If the brain can be fixed or supported so the mind can function properly with the body, then that’s a reasonable course of action to take.

    2. Adam Hawkins says:

      Keller has a really good sermon, I wish I could remember which one, that talks about the Bible’s response to our sufferings. If I could some it up:

      I can’t remember if he uses the term suffering, but that is the term I will use. Please overlook how loaded the term is. I dont think this sermon was about providing a theology of suffering. Anyway:

      We are complex creatures, and our suffering is also complex. Any theory of suffering and the response thereto that does not fully embrace the complexity of human nature is untenable and ultimately unhelpful.

      The Biblical worldview of suffering is the only one that fully captures this complexity. Its response is therefore the most helpful and complete.

      Sometimes our “suffering”/illness (dont remember the term) is physical, mental/psychological, or spiritual.

      The Bible acknowledges all three and gives some different prescriptions on all three including- rest, prayer, counsel.

      Again I wish I could point you to the sermon, but I found it very helpful and it also informed my decision to turn to medicine for a short time to help me battle.

    3. While there’s a lot of value to what Szasz argues about mental health, not all of it is equally valuable, and not all of it is valuable.

      Hm, I could be wrong but I don’t think Szasz would preclude the use of medication in a person if there is a legitimate and identifiable mental illness for which medication would be beneficial if not required.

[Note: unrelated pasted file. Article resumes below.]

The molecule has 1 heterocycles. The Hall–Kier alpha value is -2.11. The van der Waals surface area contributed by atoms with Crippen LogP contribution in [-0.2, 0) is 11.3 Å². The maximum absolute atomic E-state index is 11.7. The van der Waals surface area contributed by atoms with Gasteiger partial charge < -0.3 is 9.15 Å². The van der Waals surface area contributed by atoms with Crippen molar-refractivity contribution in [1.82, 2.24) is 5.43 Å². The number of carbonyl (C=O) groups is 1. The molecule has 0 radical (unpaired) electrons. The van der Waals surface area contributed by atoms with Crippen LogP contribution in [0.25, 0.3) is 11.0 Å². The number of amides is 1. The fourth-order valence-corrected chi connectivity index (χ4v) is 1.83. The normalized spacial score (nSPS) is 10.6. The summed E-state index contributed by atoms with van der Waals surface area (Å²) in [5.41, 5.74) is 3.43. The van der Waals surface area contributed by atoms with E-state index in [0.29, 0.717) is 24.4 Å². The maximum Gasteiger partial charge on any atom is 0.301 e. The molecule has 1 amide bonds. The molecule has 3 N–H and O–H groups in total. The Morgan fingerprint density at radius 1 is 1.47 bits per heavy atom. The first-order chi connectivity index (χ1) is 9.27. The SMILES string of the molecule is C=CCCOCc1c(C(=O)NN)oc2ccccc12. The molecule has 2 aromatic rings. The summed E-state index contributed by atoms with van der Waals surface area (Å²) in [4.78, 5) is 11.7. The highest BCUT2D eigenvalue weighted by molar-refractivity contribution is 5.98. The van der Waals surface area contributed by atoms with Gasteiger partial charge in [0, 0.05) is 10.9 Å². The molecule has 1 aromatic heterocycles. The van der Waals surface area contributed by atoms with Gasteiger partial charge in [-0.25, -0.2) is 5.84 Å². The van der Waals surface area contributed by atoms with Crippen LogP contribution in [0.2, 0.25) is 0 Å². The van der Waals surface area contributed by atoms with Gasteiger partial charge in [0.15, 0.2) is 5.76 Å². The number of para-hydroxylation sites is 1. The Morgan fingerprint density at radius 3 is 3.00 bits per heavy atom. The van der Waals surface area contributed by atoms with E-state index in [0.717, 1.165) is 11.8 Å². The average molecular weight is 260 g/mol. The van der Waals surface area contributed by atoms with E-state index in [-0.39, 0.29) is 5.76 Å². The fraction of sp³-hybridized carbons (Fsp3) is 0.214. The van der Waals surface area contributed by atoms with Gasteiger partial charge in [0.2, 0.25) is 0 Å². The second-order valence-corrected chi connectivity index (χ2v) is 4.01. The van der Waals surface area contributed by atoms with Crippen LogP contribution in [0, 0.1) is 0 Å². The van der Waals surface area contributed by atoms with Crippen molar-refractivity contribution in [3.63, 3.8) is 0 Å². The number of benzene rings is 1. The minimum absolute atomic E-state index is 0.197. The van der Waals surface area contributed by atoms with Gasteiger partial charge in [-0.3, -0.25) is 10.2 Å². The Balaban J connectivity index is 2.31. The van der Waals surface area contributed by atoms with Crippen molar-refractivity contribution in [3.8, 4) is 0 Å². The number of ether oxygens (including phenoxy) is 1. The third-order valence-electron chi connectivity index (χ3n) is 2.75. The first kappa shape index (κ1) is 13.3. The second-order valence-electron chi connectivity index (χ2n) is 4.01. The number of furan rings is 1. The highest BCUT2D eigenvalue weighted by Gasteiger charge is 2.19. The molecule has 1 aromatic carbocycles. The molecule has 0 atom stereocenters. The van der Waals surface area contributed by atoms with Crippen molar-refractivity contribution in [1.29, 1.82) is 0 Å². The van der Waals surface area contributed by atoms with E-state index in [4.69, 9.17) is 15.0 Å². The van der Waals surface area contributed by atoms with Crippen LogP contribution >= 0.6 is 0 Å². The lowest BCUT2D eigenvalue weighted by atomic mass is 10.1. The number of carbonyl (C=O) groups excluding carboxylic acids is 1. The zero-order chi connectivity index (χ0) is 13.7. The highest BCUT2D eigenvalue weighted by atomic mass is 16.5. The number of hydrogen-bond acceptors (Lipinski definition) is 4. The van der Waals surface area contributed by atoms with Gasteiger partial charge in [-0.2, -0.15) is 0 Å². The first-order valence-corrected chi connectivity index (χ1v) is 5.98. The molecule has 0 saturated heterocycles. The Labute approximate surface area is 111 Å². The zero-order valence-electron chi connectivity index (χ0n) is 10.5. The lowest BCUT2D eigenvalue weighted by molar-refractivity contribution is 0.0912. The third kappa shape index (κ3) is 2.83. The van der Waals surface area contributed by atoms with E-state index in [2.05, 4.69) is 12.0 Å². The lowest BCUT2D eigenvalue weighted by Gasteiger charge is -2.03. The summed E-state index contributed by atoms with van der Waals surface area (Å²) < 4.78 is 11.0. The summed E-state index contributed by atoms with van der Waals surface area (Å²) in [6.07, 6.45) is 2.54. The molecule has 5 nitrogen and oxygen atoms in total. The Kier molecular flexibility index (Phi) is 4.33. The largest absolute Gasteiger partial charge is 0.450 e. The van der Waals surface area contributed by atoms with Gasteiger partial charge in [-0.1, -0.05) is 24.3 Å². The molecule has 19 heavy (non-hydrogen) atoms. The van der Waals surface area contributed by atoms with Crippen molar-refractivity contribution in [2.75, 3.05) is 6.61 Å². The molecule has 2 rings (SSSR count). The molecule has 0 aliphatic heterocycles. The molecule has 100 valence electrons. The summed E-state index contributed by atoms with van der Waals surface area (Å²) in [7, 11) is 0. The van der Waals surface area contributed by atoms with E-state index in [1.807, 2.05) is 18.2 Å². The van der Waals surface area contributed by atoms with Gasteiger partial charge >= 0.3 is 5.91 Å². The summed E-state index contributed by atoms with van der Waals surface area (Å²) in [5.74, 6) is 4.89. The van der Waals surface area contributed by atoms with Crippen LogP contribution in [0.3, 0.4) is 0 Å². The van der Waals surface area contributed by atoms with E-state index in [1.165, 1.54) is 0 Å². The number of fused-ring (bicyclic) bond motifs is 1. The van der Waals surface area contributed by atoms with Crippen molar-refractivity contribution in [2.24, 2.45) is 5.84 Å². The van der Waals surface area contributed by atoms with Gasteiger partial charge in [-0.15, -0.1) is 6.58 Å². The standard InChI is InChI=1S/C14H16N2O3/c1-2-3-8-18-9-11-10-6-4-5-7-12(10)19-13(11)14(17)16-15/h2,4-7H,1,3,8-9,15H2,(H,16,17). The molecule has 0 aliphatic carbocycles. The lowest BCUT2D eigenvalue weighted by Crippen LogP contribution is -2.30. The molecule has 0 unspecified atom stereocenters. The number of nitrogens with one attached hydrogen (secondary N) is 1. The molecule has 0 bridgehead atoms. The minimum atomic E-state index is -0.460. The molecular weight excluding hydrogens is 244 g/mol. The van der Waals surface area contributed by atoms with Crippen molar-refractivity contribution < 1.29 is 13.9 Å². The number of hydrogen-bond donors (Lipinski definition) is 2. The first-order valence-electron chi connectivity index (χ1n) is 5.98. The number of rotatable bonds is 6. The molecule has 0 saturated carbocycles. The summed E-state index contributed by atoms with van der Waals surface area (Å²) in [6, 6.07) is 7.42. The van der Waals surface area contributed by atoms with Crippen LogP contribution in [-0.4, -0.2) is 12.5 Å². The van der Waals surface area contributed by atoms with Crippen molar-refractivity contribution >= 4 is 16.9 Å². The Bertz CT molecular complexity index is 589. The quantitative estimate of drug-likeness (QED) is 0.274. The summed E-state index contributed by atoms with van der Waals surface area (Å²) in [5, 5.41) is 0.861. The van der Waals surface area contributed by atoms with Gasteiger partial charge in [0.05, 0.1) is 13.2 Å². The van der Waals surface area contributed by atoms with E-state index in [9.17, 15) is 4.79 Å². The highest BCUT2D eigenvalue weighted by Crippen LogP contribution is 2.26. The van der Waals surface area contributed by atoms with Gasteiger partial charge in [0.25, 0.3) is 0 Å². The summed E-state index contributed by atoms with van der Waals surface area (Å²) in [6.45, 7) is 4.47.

In any case, I’d be interested in knowing which arguments of his you specifically had in mind with regard to the topic.

    4. Also, I don’t necessarily agree with everything he says, but Gaius Davies is a (Reformed) Christian psychiatrist who has made useful contributions here and there.

  9. Many years ago my Pastor preached 2 Sundays on the theme of Depression. His solution was: “Jesus is the Cure!”
    A month or so later I realised I was clinically depressed, so I arrange a meeting with him. I mentioned his sermons and asked if he would lead me out of my depression using the methods he espoused in the sermons. I suggested it would be OK to re-read the source material so he could formulate a plan using Jesus as the cure.
    Then he told me, he himself was clinically depressed and had been on small dose anti-depressants for years. In the end, all he could offer me was the name of the drug he used, which he did.
    It saddened me that he could not walk-the-walk, only talk-the-talk. Yet he was prepared to devote 2 sermons to that which he did not believe in.
    I’ve seen Jesus heal, but He requires belief. If the patient or the Pastor is not a true believer, He will not heal.
    Given that most Churches are led by those who do not themselves relate to the Healing Ministry in any way, drugs are their only way out of their situation.
    God wants our obedience, but when our leaders live in untruth, our obedience avails little.

    1. I don’t know that I’d say he was living in “untruth.” It could be your pastor himself was struggling and conflicted over the issue.

  10. Carly says:

    It may just help to know, as well, that Welch told us in class just last night that he hasn’t suggested medication to someone he counsels in over 15 years.

  11. Stan Engeles says:

    These drugs are widely over-prescribed making it difficult to draw any generalities about their efficacy. Unfortunately the drug classes used do little to remedy the root cause of blood chemistry imbalance, and only seek to pacify the symptoms, real or imagined. Our crude understanding of pyschoactive pharmacy reflects where disease management was in the 1500s.